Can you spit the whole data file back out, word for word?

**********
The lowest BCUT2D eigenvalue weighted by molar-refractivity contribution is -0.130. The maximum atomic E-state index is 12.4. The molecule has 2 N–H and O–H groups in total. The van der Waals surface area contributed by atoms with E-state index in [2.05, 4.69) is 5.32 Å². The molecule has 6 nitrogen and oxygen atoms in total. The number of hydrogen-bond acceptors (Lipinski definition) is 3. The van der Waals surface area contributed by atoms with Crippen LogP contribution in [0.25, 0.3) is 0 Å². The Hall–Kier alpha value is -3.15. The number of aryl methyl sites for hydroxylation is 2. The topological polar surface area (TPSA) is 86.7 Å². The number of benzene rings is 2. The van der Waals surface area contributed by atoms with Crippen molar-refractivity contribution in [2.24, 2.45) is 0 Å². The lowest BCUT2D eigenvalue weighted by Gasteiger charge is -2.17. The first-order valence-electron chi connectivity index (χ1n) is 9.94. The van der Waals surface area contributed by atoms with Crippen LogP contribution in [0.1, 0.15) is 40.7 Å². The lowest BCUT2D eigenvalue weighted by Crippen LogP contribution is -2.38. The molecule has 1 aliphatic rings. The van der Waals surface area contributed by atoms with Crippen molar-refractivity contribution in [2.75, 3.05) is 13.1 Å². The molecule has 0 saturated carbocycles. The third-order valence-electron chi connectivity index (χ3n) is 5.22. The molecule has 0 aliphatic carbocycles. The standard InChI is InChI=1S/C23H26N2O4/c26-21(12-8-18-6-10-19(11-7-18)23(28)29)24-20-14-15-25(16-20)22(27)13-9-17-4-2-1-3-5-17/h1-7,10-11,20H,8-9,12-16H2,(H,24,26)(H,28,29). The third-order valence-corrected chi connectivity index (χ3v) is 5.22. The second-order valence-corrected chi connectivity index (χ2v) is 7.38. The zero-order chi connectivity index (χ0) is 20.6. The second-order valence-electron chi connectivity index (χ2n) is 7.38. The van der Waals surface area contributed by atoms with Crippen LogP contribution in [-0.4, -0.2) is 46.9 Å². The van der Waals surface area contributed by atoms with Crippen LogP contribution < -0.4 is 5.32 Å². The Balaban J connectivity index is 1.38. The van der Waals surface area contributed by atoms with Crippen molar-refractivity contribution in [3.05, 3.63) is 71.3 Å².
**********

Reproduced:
The lowest BCUT2D eigenvalue weighted by molar-refractivity contribution is -0.130. The maximum atomic E-state index is 12.4. The molecule has 2 N–H and O–H groups in total. The van der Waals surface area contributed by atoms with E-state index in [2.05, 4.69) is 5.32 Å². The molecule has 6 nitrogen and oxygen atoms in total. The number of hydrogen-bond acceptors (Lipinski definition) is 3. The van der Waals surface area contributed by atoms with Crippen LogP contribution in [0.25, 0.3) is 0 Å². The Hall–Kier alpha value is -3.15. The number of aryl methyl sites for hydroxylation is 2. The topological polar surface area (TPSA) is 86.7 Å². The number of benzene rings is 2. The van der Waals surface area contributed by atoms with Crippen molar-refractivity contribution in [2.24, 2.45) is 0 Å². The lowest BCUT2D eigenvalue weighted by Gasteiger charge is -2.17. The first-order valence-electron chi connectivity index (χ1n) is 9.94. The van der Waals surface area contributed by atoms with Crippen LogP contribution in [0.1, 0.15) is 40.7 Å². The lowest BCUT2D eigenvalue weighted by Crippen LogP contribution is -2.38. The molecule has 1 aliphatic rings. The van der Waals surface area contributed by atoms with Crippen molar-refractivity contribution in [2.75, 3.05) is 13.1 Å². The molecule has 0 saturated carbocycles. The third-order valence-electron chi connectivity index (χ3n) is 5.22. The molecule has 0 aliphatic carbocycles. The standard InChI is InChI=1S/C23H26N2O4/c26-21(12-8-18-6-10-19(11-7-18)23(28)29)24-20-14-15-25(16-20)22(27)13-9-17-4-2-1-3-5-17/h1-7,10-11,20H,8-9,12-16H2,(H,24,26)(H,28,29). The third-order valence-corrected chi connectivity index (χ3v) is 5.22. The second-order valence-corrected chi connectivity index (χ2v) is 7.38. The zero-order chi connectivity index (χ0) is 20.6. The second-order valence-electron chi connectivity index (χ2n) is 7.38. The van der Waals surface area contributed by atoms with Crippen LogP contribution in [-0.4, -0.2) is 46.9 Å². The van der Waals surface area contributed by atoms with Crippen LogP contribution < -0.4 is 5.32 Å². The Balaban J connectivity index is 1.38. The van der Waals surface area contributed by atoms with Crippen molar-refractivity contribution in [3.05, 3.63) is 71.3 Å².